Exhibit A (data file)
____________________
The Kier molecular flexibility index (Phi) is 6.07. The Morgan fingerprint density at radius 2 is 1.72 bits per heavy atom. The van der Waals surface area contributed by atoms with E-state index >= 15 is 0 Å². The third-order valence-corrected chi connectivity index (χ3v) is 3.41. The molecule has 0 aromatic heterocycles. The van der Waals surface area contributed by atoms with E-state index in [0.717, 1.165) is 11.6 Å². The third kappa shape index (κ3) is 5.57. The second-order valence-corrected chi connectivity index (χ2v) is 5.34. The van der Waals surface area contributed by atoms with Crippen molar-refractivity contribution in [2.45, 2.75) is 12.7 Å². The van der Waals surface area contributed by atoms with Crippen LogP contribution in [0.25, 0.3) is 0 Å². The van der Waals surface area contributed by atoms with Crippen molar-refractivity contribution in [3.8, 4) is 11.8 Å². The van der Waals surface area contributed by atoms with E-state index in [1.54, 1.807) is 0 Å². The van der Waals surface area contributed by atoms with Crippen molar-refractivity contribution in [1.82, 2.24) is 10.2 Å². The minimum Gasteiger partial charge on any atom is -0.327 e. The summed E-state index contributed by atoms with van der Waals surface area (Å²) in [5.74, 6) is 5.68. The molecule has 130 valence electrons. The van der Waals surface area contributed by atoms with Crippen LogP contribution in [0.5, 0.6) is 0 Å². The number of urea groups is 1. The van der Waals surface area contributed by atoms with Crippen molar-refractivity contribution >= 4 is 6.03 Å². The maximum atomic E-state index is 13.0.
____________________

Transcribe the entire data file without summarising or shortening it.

The Kier molecular flexibility index (Phi) is 6.07. The Morgan fingerprint density at radius 2 is 1.72 bits per heavy atom. The van der Waals surface area contributed by atoms with E-state index >= 15 is 0 Å². The third-order valence-corrected chi connectivity index (χ3v) is 3.41. The molecule has 0 aromatic heterocycles. The van der Waals surface area contributed by atoms with E-state index in [0.717, 1.165) is 11.6 Å². The third kappa shape index (κ3) is 5.57. The second-order valence-corrected chi connectivity index (χ2v) is 5.34. The van der Waals surface area contributed by atoms with Crippen molar-refractivity contribution in [2.45, 2.75) is 12.7 Å². The van der Waals surface area contributed by atoms with Crippen LogP contribution in [0.25, 0.3) is 0 Å². The van der Waals surface area contributed by atoms with Crippen molar-refractivity contribution in [3.8, 4) is 11.8 Å². The van der Waals surface area contributed by atoms with E-state index in [1.54, 1.807) is 0 Å². The van der Waals surface area contributed by atoms with Crippen molar-refractivity contribution in [1.82, 2.24) is 10.2 Å². The minimum Gasteiger partial charge on any atom is -0.327 e. The summed E-state index contributed by atoms with van der Waals surface area (Å²) in [5.74, 6) is 5.68. The molecule has 130 valence electrons. The van der Waals surface area contributed by atoms with Crippen LogP contribution in [0.5, 0.6) is 0 Å². The number of urea groups is 1. The van der Waals surface area contributed by atoms with Crippen molar-refractivity contribution >= 4 is 6.03 Å². The maximum atomic E-state index is 13.0.